back to article Much more Moore's Law, as boffins assemble atom-level transistor

The end times for Moore's Law aren't quite at hand, but we now know what the silicon-killer might look like: single-molecule transistors that can switch at the single electron level. That's what a multinational team of boffins working with the US Naval Research Laboratory (NRL) say they've created. The transistor consists of …

  1. Anonymous Coward
    Joke

    Sueball

    That central molecule appears to have rounded corners, Apples lawyers will be in contact soon.

  2. Six_Degrees

    So, how big is it?

    1. Bronek Kozicki

      I would guess it is not that small. Size of single phthalocyanine molecule is apparently around 1nm, I would guess that what we have on the picture is not actually smaller than 10nm.

      1. bob, mon!

        "what we have on the picture is not actually smaller than 10nm."

        Perhaps not, but 10nm is the gate width (feature size) in 10nm technology. You've got the entire transistor in that picture.

  3. Antonymous Coward
    Childcatcher

    "12 positively-charged iridium atoms"

    Um, that'll be "twelve iridium ions" then.

    What an egregious waste of letters.

    1. PNGuinn
      Pint

      Re: "12 positively-charged iridium atoms"

      "What an egregious waste of atoms"

      There now - corrected it for you.

    2. CaptainBanjax

      Re: "12 positively-charged iridium atoms"

      Not if you play scrabble and cheat.

  4. Graham Marsden
    Coat

    Well, we've created this computer that uses single atoms for transistors...

    ... Great, so what's the drawback?

    Well you need to bring this Scanning Tunnelling Electron Microscope along with you...

    1. Doctor Syntax Silver badge

      Re: Well, we've created this computer that uses single atoms for transistors...

      ...and we'll have to ask Tim about world iridium resources. At 12 atoms per transistor usage starts to mount up.

      1. Sir Runcible Spoon
        Coat

        Re: Well, we've created this computer that uses single atoms for transistors...

        but can it play Crisis?

      2. Alan Brown Silver badge

        Re: Well, we've created this computer that uses single atoms for transistors...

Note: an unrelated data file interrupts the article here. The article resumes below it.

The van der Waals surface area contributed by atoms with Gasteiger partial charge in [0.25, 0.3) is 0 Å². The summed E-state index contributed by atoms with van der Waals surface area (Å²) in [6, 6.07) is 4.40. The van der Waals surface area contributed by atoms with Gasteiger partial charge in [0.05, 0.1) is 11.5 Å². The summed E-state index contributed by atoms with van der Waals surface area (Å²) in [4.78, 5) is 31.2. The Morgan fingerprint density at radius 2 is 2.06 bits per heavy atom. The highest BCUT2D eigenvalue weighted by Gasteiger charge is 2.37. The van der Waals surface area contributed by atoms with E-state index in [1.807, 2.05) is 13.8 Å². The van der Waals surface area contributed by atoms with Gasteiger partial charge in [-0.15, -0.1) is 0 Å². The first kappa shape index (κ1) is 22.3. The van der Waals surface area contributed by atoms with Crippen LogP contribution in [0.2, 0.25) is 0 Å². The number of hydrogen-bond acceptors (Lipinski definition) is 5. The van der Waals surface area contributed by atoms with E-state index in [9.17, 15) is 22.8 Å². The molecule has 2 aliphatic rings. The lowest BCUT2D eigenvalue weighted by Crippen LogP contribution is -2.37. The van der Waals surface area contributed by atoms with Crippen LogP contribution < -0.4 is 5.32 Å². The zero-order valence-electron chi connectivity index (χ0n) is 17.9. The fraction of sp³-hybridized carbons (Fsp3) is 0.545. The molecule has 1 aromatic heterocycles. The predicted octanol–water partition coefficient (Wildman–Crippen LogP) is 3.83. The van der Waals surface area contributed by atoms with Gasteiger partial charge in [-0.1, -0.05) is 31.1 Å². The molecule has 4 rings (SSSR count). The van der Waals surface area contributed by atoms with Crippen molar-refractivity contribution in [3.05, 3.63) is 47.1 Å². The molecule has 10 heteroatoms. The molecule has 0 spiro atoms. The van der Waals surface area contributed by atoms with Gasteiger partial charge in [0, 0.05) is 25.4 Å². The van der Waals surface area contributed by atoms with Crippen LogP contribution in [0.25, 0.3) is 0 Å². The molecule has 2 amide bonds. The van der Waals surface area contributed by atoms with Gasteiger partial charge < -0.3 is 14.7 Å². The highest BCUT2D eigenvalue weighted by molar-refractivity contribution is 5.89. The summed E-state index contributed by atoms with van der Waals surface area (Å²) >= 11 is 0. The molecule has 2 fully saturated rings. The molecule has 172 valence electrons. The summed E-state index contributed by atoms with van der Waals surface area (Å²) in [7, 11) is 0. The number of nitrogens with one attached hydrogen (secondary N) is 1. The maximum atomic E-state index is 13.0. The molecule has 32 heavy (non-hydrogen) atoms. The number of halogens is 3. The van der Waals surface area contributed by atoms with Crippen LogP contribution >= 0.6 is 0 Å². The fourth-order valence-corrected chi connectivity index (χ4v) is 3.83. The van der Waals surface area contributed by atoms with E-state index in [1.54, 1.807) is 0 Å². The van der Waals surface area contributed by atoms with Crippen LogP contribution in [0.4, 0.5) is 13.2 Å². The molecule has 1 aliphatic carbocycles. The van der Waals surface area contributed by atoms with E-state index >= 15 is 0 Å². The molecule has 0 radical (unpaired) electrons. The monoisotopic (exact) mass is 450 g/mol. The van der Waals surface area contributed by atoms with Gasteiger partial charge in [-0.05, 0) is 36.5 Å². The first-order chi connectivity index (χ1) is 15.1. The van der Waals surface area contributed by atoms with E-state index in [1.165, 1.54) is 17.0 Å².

...world iridium resources

        This might make mining asteroids worthwhile.

    2. Anonymous Coward
      Anonymous Coward

      Re: Well, we've created this computer that uses single atoms for transistors...

      Well, assuming that a small electron microscope has a footprint of 1m squared, a core i7 with a transistor count of 1,400,000,000 would fill a space measuring roughly 37.4km by 37.4km, so long as the interconnects are negligible in size.

      However, those of you worrying about the implications for Moore's law will be relieved to hear that scope has been identified for die size reduction by building a second story of floor space over the next two years, allowing the transistor count to be doubled. Further increases in transistor density may be possible with no further reduction in transistor size.

      If you need to ask about the performance per Watt, this is not the processor for you.

      1. Nigel 11

        Re: Well, we've created this computer that uses single atoms for transistors...

        A bit negative aren't we? I wonder what the performance of the world's first germanium alloy-junction transistor was like back in Bell labs?

        I find it hard to imagine that in a few decades, they'll be able to integrate maybe 20 to 200 billion of these on one small chip, along with all the wiring, and sell that chip for $100 or less. But on the other hand if you'd forseen the billion-transistor CPU back in 1960, few would have believed it was even a theoretical possibility, let alone reality in the late naughties.

        1. Grikath

          Re: Well, we've created this computer that uses single atoms for transistors...

          Ummm Nigel...

          As a proof of concept it's nice, and a SEM isn't as big as it used to be, but you still need a roomful of equipment ( assuming you want the vacuum pump in the same room, wear earplugs...) to make it go..

          Mind.. from an aspect of biology this thing is interesting, as it has the potential to answer some questions about the how-and-why of the molecular processes that make us go..

    3. PNGuinn
      Mushroom

      Re: Well, we've created this computer that uses single atoms for transistors...

      BORING.

      Call me when they've built one made entirely out of quarks. I want my free large Hadron Collider to talk to it. Oh, and a couple fast breeder reactors to power it.

  5. DropBear
    Joke

    Note: For best performance please keep your Molectronics™ - powered product a safe distance away from any bananas, self-lit watchfaces and / or those shoes you wore visiting Chernobyl last summer.

  6. Pascal Monett Silver badge
    Coat

    Single-molecule transistors are on the map now

    So, in the time they'll take to nail that process down one can hope that the AI crowd will have made sufficient advances to finally start to work on the positronic brain.

    Let's get cracking, men.

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